Death in Morbid Fascination: Can there ever be a Right to Die?

Death in Morbid Fascination: Can there ever be a Right to Die? Research Paper example
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Death and Morbid Fascination: Can there ever be a Right to Die? Introduction Despite the universal inevitability of death, the issue of dying will constantly exist as a fearsome yet darkly interesting issue. The media is fascinated with death; movies and books keep watchers and readers glued to the process of death as it is played out on screen or within pages (Blakey and Murray 941, McKenzie).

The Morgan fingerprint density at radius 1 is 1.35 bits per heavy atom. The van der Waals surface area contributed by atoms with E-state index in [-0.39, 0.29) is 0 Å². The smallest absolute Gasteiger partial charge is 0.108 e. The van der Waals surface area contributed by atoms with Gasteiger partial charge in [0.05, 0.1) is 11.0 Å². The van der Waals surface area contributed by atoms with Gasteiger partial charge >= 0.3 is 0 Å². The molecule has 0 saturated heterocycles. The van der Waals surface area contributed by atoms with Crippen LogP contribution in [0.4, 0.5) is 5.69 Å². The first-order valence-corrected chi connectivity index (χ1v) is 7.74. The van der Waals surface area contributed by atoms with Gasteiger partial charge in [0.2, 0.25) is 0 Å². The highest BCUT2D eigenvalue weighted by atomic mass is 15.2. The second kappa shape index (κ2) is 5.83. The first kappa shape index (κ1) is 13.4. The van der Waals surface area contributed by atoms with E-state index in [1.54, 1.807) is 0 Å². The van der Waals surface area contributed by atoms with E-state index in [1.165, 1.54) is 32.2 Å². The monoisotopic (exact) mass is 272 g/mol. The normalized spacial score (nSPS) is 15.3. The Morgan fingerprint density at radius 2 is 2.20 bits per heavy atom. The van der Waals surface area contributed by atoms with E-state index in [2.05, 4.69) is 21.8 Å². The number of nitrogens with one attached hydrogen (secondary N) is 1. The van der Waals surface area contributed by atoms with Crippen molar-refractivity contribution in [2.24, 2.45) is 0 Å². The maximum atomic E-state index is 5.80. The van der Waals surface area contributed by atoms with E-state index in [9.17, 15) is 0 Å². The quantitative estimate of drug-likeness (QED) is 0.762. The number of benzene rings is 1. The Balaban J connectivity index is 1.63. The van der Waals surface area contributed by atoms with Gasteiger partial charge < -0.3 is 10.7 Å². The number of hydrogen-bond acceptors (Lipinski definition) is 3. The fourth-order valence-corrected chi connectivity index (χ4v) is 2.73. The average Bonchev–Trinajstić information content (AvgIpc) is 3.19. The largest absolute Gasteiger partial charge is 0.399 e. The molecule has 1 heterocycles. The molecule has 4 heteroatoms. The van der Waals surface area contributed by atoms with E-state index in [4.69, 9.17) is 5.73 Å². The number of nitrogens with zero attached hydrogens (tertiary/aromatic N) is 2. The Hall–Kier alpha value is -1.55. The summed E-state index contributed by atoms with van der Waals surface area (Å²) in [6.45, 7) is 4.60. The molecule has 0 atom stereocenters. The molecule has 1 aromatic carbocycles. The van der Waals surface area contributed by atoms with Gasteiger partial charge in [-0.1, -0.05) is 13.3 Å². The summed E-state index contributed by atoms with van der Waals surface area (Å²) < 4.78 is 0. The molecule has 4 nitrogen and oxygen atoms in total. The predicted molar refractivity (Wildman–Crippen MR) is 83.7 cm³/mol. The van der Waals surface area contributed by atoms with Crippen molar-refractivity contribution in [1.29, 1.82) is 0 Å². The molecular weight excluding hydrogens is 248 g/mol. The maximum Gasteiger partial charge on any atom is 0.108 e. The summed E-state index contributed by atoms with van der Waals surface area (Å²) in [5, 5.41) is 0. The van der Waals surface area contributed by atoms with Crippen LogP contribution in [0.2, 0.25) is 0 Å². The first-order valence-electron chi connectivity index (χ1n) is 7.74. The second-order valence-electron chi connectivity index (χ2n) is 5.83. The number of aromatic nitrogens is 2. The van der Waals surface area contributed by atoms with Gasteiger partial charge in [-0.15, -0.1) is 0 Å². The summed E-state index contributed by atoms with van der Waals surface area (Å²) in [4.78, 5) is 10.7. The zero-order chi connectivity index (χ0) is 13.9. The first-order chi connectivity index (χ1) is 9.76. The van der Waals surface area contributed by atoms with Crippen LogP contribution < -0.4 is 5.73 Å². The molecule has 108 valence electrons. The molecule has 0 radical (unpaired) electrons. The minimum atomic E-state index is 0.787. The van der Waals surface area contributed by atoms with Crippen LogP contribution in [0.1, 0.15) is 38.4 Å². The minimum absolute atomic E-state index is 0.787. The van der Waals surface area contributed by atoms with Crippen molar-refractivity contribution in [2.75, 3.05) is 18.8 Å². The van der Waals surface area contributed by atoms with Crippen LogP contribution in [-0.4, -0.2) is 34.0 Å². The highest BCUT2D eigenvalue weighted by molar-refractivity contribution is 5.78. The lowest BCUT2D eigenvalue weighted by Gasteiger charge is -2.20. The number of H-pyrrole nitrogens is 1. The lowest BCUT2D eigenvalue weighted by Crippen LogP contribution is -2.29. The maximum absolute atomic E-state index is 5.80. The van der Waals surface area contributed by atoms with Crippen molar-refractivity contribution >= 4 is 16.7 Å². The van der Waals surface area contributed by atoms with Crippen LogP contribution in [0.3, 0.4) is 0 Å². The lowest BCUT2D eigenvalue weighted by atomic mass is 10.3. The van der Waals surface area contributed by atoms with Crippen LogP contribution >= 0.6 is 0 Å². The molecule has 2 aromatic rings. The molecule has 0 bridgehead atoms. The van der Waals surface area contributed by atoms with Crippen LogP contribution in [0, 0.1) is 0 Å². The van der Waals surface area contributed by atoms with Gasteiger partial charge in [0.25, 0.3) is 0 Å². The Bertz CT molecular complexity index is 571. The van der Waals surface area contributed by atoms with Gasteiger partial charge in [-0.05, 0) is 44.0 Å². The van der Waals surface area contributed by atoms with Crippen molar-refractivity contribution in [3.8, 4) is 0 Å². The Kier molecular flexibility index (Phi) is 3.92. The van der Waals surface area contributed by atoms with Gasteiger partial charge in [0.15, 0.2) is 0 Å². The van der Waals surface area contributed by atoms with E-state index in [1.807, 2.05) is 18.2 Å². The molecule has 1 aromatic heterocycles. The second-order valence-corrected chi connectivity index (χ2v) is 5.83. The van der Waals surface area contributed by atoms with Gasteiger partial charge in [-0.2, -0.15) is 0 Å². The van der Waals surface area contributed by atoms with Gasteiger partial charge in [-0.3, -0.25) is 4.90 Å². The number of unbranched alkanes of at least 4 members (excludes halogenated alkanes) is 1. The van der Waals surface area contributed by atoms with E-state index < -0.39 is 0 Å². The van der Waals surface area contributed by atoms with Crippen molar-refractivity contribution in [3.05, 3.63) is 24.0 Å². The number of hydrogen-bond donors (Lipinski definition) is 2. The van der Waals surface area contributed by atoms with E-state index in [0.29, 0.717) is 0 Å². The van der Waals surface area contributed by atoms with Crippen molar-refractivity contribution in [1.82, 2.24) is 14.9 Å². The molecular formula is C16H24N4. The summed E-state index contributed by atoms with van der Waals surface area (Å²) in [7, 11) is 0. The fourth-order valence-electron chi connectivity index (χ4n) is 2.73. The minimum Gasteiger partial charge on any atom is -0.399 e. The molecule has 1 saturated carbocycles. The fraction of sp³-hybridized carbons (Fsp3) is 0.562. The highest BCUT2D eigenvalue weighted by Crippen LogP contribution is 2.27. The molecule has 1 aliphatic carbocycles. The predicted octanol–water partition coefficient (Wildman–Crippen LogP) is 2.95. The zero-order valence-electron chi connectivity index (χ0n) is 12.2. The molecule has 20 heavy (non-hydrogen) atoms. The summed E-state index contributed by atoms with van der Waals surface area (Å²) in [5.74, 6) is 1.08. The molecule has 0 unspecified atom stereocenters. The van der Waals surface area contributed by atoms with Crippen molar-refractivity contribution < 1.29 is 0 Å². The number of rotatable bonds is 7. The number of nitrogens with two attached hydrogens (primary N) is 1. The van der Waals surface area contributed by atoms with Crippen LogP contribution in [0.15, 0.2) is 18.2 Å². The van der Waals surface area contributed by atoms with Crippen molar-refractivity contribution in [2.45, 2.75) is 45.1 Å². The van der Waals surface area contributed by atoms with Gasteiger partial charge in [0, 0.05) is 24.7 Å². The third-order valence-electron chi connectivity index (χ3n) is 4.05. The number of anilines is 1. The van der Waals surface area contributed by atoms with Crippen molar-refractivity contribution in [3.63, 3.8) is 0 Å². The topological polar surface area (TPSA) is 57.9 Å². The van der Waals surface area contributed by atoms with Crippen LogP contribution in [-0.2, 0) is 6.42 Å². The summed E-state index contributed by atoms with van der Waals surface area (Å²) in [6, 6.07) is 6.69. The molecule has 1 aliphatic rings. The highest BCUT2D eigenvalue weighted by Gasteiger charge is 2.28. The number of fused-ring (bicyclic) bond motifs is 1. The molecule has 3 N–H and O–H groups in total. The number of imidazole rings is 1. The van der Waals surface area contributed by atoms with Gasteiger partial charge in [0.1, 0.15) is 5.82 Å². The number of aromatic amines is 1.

The demise of legal attempts to regulate anything other than the prohibition of acts which cause death has caused heated debate. This is particularly the case for abortion and assisted suicide. This paper will explore the issue of death as embodied in the law, and societal responses to attempts to provide some form of ‘right to die’. Abortion and Death What is primarily a relevant topic for debate is the way in which the law treats euthanasia and abortion differently. While the law essentially allows the killing of another (the foetus), it openly prohibits granting others the right to help another who expressly wishes to die (Klasing). The approach of the law to these two issues brings a great deal of principles into play: is killing the unborn human more palatable than killing the already born human? Why is a life of pain and suffering not to able to succumb to the right to die? Can there ever exist a right to die? Before such underlying principles are assessed, it is primarily necessary to provide a brief overview of the stance of the law (and underlying public policy principles) relating to euthanasia and abortion. Abortion law in the UK initially emerged as early as the 13th century through common law decisions. ...
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